The Second World War 1939-45.

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S.E.G. Coursework Tasks

History: Syllabus B

Assessment Objective 2: Analysing and Explaining the Past

C.S.U. 4: The Second World War 1939-45

On the morning of December the 7th, 1941, Japan carried out a surprise attack on a U.S. naval base, Pearl Harbour, which would change the outcome of the war and the course of history forever.

The first of these problems began to appear during the mid 1920s when many of the countries that had been hit-hard economically by the First World War such as Britain, France and the U.S.S.R. were beginning to recover. This spelt bad news for Japan as its apparent monopoly on trade would now have competition from these other countries as they focused on trading instead of military production. This competition for trading resources was made worse by the lack of natural resources available in Japan. The dependence on imports of raw materials such as coal and iron would mean that the Japanese economy could collapse if it were unable to find a country to trade with, who would have a need for their goods. This happened in 1929 when world trade went into a long-lasting depression as a result of the Wall Street stock market crash. The consequences of this were not good for Japan who relied so heavily upon trade as a means of gaining vital raw materials. With the recession, Japan's exports of silk become particularly hard-hit with prices falling to a fifth of their previous value. Without the imports that Japan so readily needed the economy began to crumble. Many people suffered as a result of this; farmers, businessmen and merchants all lost trade. However, nobody was worse hit than the Japanese people themselves who, similarly to Germans at the time, suffered from food shortages due to a lack of trade and bad agriculture. This amount of poverty coupled with a rapidly increasing population who also needed food forced the Japanese people to breaking point.

This caused the attack on Pearl Harbour as the desperation for food and the need of raw materials would allow the military to grow and become more aggressive in expanding to gain more natural resources from areas such as Manchuria and the French-Indo China until America would intervene by sending aid to China and eventually issuing an ultimatum to Japan to leave French-Indo China. This ultimatum would cause the Japanese to attack Pearl Harbour.

Another problem stemming from Japan itself was the growth of the military which was directly linked to the Economic problems that Japan was having. During these bad times, the army decided take advantage of the poor circumstances. In 1931, without government permission and in defiance of the League of Nations, the Japanese army invaded Manchuria, which at the time was a Chinese province, and captured it in order to "preserve Japanese interests there". In actual fact, the military invaded Manchuria because of its abundance of coal and iron and because the people there would provide a market for Japanese goods. The military was slowly taking control and Emperor Hirohito, who was worshipped by his people, allowed the army to pursue an aggressive foreign policy by invading surrounding areas of Japan and to assassinate any people with liberal views who opposed the military. For example, when Japanese Prime Minister Tsuyoshi Inukai disagreed with the aggressive foreign policy, he was assassinated and replaced by somebody who would agree with them. Similarly, the Nazi party also began government biassassination where any opposition would be killed. Japan began to fall under military control and like Germany; the new government began a policy of censorship where all left-wing groups were banned as well as a policy of propaganda where the military would be praised and all schools were now controlled by the military who controlled their education and their activities, such as beginning to train them for war by teaching them martial arts. It soon became clear that as the military began to step up production on armaments, Japan was getting ready for war.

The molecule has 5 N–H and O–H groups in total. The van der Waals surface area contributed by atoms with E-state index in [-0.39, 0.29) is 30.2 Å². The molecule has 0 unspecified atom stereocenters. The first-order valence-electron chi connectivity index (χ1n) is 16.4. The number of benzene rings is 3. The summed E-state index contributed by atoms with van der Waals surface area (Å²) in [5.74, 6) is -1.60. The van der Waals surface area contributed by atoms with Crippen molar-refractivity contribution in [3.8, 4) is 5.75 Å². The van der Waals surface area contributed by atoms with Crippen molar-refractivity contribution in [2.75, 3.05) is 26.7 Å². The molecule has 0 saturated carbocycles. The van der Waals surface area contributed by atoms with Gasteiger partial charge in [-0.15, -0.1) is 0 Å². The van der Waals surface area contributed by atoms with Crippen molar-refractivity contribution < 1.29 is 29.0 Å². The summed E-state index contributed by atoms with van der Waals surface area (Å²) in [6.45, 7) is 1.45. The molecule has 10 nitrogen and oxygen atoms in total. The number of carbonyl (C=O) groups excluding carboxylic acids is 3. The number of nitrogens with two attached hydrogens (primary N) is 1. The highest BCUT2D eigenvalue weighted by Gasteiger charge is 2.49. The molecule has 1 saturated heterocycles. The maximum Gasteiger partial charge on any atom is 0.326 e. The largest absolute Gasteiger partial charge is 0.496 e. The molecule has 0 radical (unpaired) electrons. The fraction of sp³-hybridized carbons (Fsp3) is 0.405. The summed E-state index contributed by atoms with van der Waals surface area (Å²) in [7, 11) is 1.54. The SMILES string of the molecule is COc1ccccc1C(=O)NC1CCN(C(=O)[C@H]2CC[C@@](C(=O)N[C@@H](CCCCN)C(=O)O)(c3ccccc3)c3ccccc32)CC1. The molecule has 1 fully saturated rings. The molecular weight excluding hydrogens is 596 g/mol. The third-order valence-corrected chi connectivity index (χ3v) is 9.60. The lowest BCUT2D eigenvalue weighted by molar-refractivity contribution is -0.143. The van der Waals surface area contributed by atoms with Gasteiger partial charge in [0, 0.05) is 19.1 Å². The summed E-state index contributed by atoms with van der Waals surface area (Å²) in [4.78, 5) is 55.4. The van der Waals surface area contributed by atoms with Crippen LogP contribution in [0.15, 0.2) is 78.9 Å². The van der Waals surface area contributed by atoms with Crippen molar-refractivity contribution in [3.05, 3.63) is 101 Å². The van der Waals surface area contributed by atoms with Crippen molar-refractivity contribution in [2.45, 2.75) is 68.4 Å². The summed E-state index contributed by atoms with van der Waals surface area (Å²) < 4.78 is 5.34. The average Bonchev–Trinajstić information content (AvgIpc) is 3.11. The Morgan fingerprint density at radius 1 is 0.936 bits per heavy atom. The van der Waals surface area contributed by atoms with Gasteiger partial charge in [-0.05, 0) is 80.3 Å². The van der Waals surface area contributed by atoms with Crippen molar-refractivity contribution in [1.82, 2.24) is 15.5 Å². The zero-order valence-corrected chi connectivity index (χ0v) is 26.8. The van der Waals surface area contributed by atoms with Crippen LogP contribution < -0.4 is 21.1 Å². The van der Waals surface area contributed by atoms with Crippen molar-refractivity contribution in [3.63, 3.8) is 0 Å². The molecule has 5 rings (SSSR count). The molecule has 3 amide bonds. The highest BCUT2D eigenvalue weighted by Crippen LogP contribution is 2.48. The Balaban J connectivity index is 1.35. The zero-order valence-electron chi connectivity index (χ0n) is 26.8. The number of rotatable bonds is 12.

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By 1933 Japan had captured Korea and Manchuria; however this was not enough for the Japanese military. In 1937 Japan began to expand again, this time into neighbouring China, full of natural resources, and by 1938 they had captures all of the Chinese coast. The reason for this apparently easy victory was down to a civil war that was already taking place in China, with all Chinese opposition tired and low on ammunition it was no wonder that Japan was able to march through to the capital of China, Nanking, with relative ease. However, it was once the ...

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